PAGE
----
Recondite, Hinterland

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[Ghostly International]


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In hindsight, Acid Test made a shrewd decision in signing Recondite’s debut album last year. Though back then he wasn’t known for making acid, the mournful German nonetheless found a perfect home alongside Tin Man and the label’s other introverts. But if that album was Recondite expertly painting rainbows with just a single color — 303 — his second LP, Hinterland, a stark mix of pine-tree green and snow white, may be even more compelling. It’s one of those records which perfectly evokes its title and cover art. This is best observed in serene tracks like “Leafs” and “Still,” whose delicately balanced percs rustle about plodding tech-house cores and deftly conjure wintry forest imagery.

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Even as Recondite moves on to other moods and seasons, this early hit to the mind’s eye never fully fades. Shot through with delicate chords, the cheerful “Riant” feels much like a sunny but frigid day, while the gentle current of “Floe” describes exactly what it should. Just like a vast pine forest, however, a sense of primal savagery never lurks far from this tranquil surface. Throughout “Stems,” for instance, it’s easy to envisage a pack of wolves carefully stalking their prey. We never witness the kill itself, but in a peculiar way, the track’s sleek, purposeful momentum is all the more thrilling for that fact. “Abscondence” offers the reverse perspective, frantic synths darting back and forth like a terrified animal.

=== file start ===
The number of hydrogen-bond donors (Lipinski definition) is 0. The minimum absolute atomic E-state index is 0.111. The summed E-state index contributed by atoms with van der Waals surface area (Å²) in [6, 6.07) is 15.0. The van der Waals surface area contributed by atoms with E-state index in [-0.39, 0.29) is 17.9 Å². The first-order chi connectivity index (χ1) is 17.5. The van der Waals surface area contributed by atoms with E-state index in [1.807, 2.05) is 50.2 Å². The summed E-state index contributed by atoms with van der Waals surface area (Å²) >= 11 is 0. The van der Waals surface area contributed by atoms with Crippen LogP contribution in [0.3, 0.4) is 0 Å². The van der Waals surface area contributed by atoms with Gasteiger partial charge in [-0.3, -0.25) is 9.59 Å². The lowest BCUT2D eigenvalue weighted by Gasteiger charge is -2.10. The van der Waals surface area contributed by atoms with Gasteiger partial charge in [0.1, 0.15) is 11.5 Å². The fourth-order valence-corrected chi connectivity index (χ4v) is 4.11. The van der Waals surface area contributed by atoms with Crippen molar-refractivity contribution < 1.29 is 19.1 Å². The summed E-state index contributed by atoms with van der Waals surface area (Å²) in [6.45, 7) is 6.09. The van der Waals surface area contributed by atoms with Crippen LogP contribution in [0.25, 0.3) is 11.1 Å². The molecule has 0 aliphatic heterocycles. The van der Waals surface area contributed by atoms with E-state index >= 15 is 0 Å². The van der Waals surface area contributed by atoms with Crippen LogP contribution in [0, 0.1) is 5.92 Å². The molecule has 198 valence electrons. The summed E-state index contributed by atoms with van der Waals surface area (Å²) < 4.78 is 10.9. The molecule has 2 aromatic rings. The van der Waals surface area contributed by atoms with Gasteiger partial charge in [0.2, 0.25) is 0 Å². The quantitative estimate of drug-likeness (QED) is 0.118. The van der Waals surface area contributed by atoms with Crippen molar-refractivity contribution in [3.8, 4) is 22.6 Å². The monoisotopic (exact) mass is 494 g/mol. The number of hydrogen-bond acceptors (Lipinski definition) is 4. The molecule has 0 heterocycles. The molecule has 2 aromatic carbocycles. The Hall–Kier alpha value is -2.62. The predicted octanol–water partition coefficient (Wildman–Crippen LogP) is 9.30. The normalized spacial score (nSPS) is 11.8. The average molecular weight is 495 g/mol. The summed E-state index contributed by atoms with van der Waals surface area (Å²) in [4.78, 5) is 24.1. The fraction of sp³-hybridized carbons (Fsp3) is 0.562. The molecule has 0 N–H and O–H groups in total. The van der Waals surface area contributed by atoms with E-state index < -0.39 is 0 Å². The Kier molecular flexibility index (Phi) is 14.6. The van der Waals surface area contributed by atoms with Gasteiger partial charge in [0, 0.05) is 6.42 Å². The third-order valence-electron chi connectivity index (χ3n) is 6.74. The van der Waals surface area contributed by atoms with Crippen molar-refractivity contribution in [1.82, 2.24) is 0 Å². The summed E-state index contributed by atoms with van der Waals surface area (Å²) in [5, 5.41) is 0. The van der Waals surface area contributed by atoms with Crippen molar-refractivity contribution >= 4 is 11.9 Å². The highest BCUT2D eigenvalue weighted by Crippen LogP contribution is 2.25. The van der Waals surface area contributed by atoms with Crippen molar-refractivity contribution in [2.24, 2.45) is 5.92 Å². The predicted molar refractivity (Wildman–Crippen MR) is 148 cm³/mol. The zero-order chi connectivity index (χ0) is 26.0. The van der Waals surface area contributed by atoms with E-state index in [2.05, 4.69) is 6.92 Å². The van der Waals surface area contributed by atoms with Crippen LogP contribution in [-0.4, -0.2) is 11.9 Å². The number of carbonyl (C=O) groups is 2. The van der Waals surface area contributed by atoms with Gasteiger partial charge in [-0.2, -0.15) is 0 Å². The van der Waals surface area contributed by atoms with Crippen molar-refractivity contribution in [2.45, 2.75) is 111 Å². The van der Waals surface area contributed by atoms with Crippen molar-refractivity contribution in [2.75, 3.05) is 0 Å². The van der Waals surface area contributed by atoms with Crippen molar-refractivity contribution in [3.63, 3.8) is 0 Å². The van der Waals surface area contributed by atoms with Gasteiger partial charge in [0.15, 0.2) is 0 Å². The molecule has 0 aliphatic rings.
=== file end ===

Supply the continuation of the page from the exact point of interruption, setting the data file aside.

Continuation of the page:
For all the imagery though, Hinterland doesn’t feel the least bit contrived. There’s no sampled animal noises or obvious field recordings on show. Instead, Recondite imbues his compositions with a fine sense of balance and coherence that suggest enough on their own. Through similar tracks like “Still” and “The Fade,” it’s clear we’re meant to experience different aspects of the same windswept landscape. It might be the album’s greatest triumph that these closely related scenes can be presented one after the other without monotony setting in.

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As did On Acid, Hinterland shows an extraordinary ability for expression in spite of its limited palette. In “Fey,” for example, the fitful movements of a rough-hewn shaker change the number’s entire feel, though the other elements are all generic to the album. In allowing himself a slightly wider set of sounds to work with, Recondite has blessed his second album not only with a greater range of moods, but with an even greater sense of personal identity. And really, artists and listeners alike can’t ask for much more than that.

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